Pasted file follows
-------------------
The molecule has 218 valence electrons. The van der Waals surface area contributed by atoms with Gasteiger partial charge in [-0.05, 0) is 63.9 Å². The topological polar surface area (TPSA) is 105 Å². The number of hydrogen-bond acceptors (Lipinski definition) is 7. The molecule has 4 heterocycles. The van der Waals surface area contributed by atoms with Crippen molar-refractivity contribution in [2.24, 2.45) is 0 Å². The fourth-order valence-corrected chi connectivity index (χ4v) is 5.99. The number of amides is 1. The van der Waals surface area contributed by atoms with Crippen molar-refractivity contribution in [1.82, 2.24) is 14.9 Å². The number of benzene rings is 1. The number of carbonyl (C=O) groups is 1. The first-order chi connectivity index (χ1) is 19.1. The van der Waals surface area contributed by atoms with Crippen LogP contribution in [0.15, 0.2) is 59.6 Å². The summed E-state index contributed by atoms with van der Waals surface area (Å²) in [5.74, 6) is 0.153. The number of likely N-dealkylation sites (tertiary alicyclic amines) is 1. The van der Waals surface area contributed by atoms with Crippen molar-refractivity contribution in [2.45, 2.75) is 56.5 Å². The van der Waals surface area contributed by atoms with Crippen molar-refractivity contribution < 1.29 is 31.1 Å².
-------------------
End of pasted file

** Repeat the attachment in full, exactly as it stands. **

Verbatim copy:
The molecule has 218 valence electrons. The van der Waals surface area contributed by atoms with Gasteiger partial charge in [-0.05, 0) is 63.9 Å². The topological polar surface area (TPSA) is 105 Å². The number of hydrogen-bond acceptors (Lipinski definition) is 7. The molecule has 4 heterocycles. The van der Waals surface area contributed by atoms with Crippen molar-refractivity contribution in [2.24, 2.45) is 0 Å². The fourth-order valence-corrected chi connectivity index (χ4v) is 5.99. The number of amides is 1. The van der Waals surface area contributed by atoms with Crippen molar-refractivity contribution in [1.82, 2.24) is 14.9 Å². The number of benzene rings is 1. The number of carbonyl (C=O) groups is 1. The first-order chi connectivity index (χ1) is 19.1. The van der Waals surface area contributed by atoms with Crippen LogP contribution in [0.15, 0.2) is 59.6 Å². The summed E-state index contributed by atoms with van der Waals surface area (Å²) in [5.74, 6) is 0.153. The number of likely N-dealkylation sites (tertiary alicyclic amines) is 1. The van der Waals surface area contributed by atoms with Crippen molar-refractivity contribution in [2.45, 2.75) is 56.5 Å². The van der Waals surface area contributed by atoms with Crippen molar-refractivity contribution < 1.29 is 31.1 Å².